Twisted live oaks and sycamores and pungent bay laurel trees highlight the brief trek up the L.A. coast's most easily accessible waterfall-bearing canyon. The goal is an 18-foot cascade tucked into an upper branch of Santa Ynez Canyon.
A maximum seasonal flow of water over the falls is likely during the next couple of months. Both the trail and the falls, however, may be rendered inaccessible if too much rain arrives at one time.
From Pacific Coast Highway in Pacific Palisades, take Sunset Boulevard north 0.5 mile to Palisades Drive, and follow Palisades north for 2.4 miles into the Palisades Highlands housing development and to the street called Vereda de la Montura. Turn left and within a long block find the Santa Ynez Canyon trailhead on the right -- a narrow gate unlocked during daylight hours. There's abundant free curbside parking in the surrounding neighborhood.
After a short descent, pick up the trail going up along Santa Ynez Canyon. Before long, you're dodging stray branches of willow and bay trees, stepping across the soggy creek, and forgetting about the civilized world behind you. The California bay (bay laurel) trees here are commonly found in shady, moist canyons throughout coastal California. Crush one of the dark, elongated leaves and sniff it to get a whiff of the minty/pungent scent.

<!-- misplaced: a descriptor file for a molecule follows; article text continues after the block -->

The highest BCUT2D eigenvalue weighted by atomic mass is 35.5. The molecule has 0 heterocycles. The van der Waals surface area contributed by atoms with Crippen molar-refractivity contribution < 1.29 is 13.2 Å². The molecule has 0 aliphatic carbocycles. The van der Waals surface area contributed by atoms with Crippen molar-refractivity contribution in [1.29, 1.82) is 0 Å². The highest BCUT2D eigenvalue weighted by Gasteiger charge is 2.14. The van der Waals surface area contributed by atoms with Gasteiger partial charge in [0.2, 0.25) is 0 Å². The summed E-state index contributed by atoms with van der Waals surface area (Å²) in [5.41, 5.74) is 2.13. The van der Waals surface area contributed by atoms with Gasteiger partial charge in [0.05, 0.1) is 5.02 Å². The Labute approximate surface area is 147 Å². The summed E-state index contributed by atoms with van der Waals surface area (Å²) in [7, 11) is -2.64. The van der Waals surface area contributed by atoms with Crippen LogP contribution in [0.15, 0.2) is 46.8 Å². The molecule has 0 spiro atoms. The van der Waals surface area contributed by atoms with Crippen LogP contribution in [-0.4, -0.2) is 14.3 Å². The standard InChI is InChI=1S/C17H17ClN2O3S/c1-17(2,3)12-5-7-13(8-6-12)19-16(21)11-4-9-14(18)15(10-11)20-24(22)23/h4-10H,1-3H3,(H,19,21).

After 0.5 mile, the wide mouth of Quarry Canyon, site of an old limestone quarry, opens to the right. Stay left and go another 100 yards to a second canyon on the right. The main trail going straight leads to the Trippet Ranch headquarters of Topanga State Park. Take the lesser-traveled trail right (north) up the second canyon, which is actually the major fork of Santa Ynez Canyon.
After some foot-wetting creek crossings and a slippery scramble over some conglomerate boulders, you arrive at a grotto below the falls. With their orientation subject to deep shadow, the falls are difficult to photograph properly -- unless the day is cloudy-bright, in which case the lighting is fine. The cool, damp air here is always refreshing, whether or not the falls are whispering or hissing loudly.
On your return (utilizing the same way back), near the two canyon mouths mentioned earlier, you can look for the stone chimney of a burnt-out cabin and a sandstone boulder pocked by Indian mortars.
This article contains information about a publicly owned recreation or wilderness area. Trails and pathways are not necessarily marked. Conditions can change rapidly. Hikers should be properly equipped and have safety and navigational skills. The Reader and Jerry Schad assume no responsibility for any detrimental experience.